These and other features are embodied in a method and apparatus for electrostatically generating power by converting random mechanical motion into electrical energy. The apparatus includes two variable capacitors formed in a container for holding a fluid. The capacitors share a common dielectric member and a common plate. Mechanical motion is used to inversely alternate the capacitance of the two capacitors. The container is filled with a fluid for reducing charge leakage and for increasing the electrical breakdown voltage of the capacitors. This fluid with properly selected properties in combination with the movable conductive plate also generates sufficient charge via the triboelectric effect to bias the two variable capacitors during operation.
A feature of the present invention is that the threshold voltage at which power generation is commenced is easily reached for any small, relative change in the values of capacitance of the variable capacitors. In addition, although the cycle of voltage oscillation and the amount of electrical charge transferred between the capacitors are both dependent on the amount of mechanical motion, these two quantities are completely independent of the rate at which the mechanical motion occurs. Although a slow rate of mechanical motion generates a lower current, power generation in the present invention never ceases as long as capacitor modulation exceeds a predetermined minimum value.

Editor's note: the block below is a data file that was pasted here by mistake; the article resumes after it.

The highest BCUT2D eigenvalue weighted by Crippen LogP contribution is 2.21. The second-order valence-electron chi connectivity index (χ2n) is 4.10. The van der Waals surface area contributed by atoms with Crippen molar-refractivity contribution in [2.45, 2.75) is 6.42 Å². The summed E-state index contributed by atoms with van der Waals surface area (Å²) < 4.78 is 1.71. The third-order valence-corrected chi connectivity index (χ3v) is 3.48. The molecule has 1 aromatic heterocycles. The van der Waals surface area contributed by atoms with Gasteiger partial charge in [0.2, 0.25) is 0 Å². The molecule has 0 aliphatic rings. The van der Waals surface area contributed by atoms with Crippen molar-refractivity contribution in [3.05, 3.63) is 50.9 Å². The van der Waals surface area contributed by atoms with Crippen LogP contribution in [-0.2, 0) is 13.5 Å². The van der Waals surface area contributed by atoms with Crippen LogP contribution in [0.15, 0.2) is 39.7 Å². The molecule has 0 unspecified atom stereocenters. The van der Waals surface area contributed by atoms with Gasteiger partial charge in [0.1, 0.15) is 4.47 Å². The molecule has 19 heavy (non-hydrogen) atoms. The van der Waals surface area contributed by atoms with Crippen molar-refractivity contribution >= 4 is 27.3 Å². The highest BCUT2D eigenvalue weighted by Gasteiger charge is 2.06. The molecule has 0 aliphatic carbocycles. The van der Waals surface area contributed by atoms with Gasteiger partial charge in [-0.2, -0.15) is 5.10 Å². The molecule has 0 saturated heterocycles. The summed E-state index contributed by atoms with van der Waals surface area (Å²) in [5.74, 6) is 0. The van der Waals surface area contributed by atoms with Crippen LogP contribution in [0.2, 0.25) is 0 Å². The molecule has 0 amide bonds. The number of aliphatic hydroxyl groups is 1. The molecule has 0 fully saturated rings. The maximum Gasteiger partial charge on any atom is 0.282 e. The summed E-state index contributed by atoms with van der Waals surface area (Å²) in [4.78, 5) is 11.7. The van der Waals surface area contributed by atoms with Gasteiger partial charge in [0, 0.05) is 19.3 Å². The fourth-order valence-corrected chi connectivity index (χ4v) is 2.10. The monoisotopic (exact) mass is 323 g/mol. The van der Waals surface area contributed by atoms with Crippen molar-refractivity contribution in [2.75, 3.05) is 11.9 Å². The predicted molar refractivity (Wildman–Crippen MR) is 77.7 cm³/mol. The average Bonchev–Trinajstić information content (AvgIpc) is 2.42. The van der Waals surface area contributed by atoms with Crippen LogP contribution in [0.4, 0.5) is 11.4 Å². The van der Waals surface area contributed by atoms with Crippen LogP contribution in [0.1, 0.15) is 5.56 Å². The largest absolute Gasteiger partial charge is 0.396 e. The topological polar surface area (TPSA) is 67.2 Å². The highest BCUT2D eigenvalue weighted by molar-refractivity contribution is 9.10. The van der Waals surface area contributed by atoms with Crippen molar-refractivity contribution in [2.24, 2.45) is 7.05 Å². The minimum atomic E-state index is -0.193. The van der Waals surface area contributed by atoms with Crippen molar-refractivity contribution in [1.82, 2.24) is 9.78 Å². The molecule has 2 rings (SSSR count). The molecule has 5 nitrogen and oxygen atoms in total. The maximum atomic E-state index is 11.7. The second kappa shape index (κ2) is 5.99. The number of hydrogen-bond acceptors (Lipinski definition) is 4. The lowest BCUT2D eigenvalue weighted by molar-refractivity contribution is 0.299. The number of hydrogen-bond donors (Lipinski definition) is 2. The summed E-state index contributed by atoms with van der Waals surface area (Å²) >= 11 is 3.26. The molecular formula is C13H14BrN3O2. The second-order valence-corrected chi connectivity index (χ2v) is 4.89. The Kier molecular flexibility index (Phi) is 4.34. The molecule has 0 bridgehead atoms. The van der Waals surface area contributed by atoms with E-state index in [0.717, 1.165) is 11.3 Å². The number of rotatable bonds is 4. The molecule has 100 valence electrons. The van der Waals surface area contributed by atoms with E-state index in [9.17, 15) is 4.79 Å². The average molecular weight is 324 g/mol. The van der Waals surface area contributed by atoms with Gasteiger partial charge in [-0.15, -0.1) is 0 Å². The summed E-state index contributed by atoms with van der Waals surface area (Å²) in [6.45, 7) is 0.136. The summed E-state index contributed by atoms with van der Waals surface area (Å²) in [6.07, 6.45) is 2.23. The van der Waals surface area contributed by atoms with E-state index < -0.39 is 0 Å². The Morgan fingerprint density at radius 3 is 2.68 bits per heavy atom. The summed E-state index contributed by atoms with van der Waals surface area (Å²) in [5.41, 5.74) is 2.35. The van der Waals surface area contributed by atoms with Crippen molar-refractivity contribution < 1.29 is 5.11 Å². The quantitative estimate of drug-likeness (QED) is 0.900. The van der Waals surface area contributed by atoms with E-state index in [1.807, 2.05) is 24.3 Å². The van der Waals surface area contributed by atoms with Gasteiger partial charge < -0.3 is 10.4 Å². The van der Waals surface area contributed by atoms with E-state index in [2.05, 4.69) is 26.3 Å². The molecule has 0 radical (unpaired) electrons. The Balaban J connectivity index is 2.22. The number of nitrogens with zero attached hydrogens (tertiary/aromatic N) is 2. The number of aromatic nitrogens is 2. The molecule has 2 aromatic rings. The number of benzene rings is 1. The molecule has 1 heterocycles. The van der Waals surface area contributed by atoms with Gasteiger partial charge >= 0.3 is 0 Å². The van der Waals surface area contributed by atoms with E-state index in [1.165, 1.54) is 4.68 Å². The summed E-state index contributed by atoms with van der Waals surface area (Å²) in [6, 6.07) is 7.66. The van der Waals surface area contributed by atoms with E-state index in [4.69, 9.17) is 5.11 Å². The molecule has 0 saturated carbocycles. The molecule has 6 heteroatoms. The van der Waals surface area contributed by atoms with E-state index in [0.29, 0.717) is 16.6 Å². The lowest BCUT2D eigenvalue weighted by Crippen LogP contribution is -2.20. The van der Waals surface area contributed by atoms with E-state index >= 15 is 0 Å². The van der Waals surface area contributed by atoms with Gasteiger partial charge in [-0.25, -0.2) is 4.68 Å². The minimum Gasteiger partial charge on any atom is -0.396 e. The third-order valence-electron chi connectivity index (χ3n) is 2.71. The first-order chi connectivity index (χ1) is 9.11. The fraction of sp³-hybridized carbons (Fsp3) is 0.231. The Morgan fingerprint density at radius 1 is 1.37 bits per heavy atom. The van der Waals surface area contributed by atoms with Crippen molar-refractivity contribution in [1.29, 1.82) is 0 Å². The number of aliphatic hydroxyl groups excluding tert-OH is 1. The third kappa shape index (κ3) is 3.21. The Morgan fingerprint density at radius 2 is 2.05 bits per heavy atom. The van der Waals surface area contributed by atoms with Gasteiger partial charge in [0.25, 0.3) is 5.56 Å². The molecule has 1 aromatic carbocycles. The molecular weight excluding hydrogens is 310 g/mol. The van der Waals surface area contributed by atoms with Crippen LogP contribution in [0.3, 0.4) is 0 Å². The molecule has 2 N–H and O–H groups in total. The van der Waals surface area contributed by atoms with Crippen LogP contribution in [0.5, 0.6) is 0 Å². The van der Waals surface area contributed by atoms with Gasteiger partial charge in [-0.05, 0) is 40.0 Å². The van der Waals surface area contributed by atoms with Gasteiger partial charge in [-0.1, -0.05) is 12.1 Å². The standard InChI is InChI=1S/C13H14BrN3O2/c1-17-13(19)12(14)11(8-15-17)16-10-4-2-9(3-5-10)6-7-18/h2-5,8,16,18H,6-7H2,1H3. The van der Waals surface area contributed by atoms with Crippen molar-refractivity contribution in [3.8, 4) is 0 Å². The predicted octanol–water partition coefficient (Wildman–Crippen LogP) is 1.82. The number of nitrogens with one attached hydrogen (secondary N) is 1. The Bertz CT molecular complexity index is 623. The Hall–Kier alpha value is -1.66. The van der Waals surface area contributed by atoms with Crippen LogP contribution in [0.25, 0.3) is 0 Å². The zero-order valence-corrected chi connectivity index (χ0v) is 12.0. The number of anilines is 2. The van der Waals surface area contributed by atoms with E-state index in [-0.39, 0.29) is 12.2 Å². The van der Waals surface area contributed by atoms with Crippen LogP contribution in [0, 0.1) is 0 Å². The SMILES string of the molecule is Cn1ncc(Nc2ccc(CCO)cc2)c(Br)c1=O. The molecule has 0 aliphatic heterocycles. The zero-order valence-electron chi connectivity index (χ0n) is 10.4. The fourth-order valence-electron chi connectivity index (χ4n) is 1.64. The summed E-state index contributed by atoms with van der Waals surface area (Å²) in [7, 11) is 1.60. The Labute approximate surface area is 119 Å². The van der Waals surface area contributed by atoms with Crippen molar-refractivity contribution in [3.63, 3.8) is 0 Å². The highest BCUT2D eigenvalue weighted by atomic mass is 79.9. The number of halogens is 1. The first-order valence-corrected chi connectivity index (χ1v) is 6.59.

Additional objects and features of the invention will appear from the following description in which the preferred embodiment has been set forth in detail in conjunction with the accompanying drawings.
FIG. 1 is a schematic diagram of one embodiment of the circuit of the present invention.
FIG. 2 is a perspective view, partially cut away, of a variable capacitance, electrical energy generator according to the present invention.
FIG. 3 is a side elevation, in section, of the electrical energy generator of FIG. 2.
FIG. 4 is a side elevation, in section and partially cut away, of the electrical energy generator of FIG. 2, illustrating the triboelectric generation of charges.
FIG. 5 is a block diagram of one output for the circuit of FIG. 1.
FIG. 6 is a schematic diagram of an alternative embodiment of the present invention illustrating the apparatus as an AC generator.